Ben Stokes provides an ‘I was there’ innings to rescue England at Lord’s
It was an “I was there” innings, not a monumental one but memorable. Ben Stokes, in the space of two hours, cheered everyone up. Whether Stokes’s 92 against New Zealand will linger quite as long as Ted Dexter’s 70 against West Indies in 1963, , is debatable. Yet Stokes, alongside dependable old Joe Root, 24 years old going on 34, fashioned a recovery every bit as startling as Lord Ted all those years ago, and at a similar rate.
The bald facts: England were 30 for four when Stokes arrived at the crease; when he departed for 92 from 94 balls they were 191 for five, out of the woods, if not over the horizon.
The gremlins were at work before Stokes’s arrival. So this was the brave new world: 30 for four against a set of pace bowlers who were on the other side of the globe a few days ago. There was scope for the morass of despair to get stickier still albeit mixed up with a touch of village green farce when Moeen Ali, in his training gear, was sighted scuttling back to the pavilion from a Nursery end net as quickly as he decently could without suggesting too much panic. He needed to get his whites on sharpish.
Then we were transported from all the agonising at England’s recent malaise by their reaction to a dire situation. Wondrously the cricket took over. Despite the flurry of early wickets the batsmen opted to attack with vim. Root may have analysed that this was an appropriate response. Stokes seemed to be pursuing a simpler process. “See ball, hit ball” – where have I heard that before?
On another day with another batsman at the crease, those wide full-length deliveries might have been left suspiciously but Stokes reached out and clubbed them through the covers. There were a few half-volleys, forgivable blemishes since the ball had been swinging. Without exception Stokes stood tall and swung through the line, often sending the ball wide of mid-on fieldsmen, taken aback by the power of his stroke-play.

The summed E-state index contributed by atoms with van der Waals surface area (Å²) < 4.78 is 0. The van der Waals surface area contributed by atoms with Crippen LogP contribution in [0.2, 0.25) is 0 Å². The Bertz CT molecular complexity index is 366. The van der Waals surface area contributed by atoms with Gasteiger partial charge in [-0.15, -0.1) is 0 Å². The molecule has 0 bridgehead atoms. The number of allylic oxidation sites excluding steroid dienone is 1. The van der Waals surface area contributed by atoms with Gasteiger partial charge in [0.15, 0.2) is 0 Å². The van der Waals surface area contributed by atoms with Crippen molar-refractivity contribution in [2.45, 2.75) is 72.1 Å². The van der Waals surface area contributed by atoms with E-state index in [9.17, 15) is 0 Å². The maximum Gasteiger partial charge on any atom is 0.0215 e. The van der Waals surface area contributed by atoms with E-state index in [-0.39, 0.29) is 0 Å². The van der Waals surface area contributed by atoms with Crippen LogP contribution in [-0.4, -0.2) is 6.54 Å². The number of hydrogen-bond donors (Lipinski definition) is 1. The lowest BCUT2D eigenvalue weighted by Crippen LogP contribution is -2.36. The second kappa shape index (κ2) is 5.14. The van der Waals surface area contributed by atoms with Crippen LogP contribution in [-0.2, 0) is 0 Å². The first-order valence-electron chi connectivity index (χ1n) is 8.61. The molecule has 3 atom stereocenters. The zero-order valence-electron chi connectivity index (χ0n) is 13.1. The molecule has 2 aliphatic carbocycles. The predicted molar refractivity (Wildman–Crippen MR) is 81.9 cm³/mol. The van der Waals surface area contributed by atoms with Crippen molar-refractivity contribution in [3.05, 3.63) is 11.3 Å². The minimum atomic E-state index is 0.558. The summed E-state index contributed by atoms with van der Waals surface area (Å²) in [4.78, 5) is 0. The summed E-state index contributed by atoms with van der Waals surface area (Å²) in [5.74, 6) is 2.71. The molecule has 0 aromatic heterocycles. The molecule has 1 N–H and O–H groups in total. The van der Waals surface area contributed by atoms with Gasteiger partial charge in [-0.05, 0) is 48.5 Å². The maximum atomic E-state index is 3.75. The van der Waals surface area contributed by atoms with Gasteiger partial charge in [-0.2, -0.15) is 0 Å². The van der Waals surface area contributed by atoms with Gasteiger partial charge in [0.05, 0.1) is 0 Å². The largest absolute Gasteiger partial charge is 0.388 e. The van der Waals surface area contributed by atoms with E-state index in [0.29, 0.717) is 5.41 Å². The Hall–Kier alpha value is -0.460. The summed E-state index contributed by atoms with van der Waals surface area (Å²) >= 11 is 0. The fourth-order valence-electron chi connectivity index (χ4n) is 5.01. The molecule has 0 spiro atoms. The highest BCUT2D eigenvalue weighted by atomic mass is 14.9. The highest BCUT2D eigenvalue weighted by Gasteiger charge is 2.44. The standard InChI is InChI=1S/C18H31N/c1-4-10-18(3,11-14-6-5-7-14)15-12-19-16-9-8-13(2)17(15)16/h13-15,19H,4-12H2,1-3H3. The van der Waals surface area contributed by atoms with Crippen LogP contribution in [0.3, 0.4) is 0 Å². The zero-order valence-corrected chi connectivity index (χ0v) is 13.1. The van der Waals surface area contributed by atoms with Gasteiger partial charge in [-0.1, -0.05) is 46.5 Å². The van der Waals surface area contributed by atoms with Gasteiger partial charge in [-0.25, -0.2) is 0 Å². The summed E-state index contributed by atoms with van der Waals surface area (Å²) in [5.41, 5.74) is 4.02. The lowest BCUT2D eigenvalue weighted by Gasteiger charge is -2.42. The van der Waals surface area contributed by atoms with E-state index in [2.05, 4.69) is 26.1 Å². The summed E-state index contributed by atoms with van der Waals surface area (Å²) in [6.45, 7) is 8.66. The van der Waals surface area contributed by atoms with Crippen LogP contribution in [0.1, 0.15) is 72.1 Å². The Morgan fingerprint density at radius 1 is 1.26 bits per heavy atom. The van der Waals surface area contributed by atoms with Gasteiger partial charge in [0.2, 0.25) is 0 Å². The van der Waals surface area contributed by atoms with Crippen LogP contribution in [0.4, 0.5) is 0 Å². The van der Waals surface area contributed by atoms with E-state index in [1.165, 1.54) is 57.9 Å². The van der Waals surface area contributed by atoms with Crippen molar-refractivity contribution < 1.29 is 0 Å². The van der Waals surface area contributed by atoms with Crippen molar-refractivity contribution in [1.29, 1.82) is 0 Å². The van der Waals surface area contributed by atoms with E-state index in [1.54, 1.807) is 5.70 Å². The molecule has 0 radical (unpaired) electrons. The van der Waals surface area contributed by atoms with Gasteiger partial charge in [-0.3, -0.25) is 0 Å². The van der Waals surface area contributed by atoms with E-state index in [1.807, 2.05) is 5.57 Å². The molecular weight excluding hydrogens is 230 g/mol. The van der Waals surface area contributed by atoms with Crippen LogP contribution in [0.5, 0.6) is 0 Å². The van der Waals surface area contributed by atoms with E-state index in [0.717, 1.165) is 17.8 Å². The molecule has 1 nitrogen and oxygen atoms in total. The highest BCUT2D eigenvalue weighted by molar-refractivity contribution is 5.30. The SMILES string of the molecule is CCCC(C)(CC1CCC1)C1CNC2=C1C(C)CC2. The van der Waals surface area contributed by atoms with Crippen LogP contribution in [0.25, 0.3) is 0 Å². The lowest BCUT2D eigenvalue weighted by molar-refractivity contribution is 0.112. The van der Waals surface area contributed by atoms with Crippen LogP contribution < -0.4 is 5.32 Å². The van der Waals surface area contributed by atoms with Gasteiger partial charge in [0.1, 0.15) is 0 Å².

New Zealand tried some short balls. Again Stokes trusted his instincts and went after them. There was the occasional miscue, but more often than not he middled those hooks and pulls. One crack of the bat on ball when he was facing Matt Henry echoed around Lord’s so loudly that there was no need to look for the flight path. The ball was always destined for the Mound stand.
Together Root and Stokes added 161 in under 32 overs, which resuscitated the thorny issue of trust and the good officers of the ECB. Andrew Strauss told us not to expect a swashbuckling style of cricket from England from the very start. “That is going to take time,” he said last weekend. “It won’t come overnight. I can’t go into the dressing room next week and say: ‘Lads, you need to score at five an over.’ That’s ridiculous.”
Yet this pair raced along at more than five runs an over. Should we anticipate/demand an apology having been misled so blatantly by the ECB? Actually, on a sunny St John’s Wood afternoon with the packed stands enchanted by a red-blooded display from both sides, no one cared a jot about that. was captivating again – thanks to what was going on out on the field rather than at clandestine meetings in hidden hotel rooms (not filled with smoke, I’m sure).
In the end the magic faded for Stokes when he reached the 90s, which also coincided with the return of the off-spinner, Mark Craig, to the attack. It is possible for certain cricketers to think too much and Stokes may well be one of them. Until then he had batted brilliantly, just by trusting himself.
Now he had the dreaded temptation to review his situation. How to progress through the 90s? A second Test century was there for the taking. Moreover, against a spin bowler it is not just a question of instinct – there are decisions to make. There was plenty of room over mid-off and mid-on against Craig. At Chester-le-Street (not that Stokes has played there much recently) he would smack the spinner over the top without blinking.
But this was a Test at Lord’s, crammed to the rafters, with the prospect of that standing ovation upon reaching three figures. Perhaps a certain caginess was in order; perhaps not.
It may be that Stokes’s mind was suddenly cluttered; the upshot was he left a non-turning off-break which carried on down the slope, and he was bowled. What a waste. But he had already turned the game.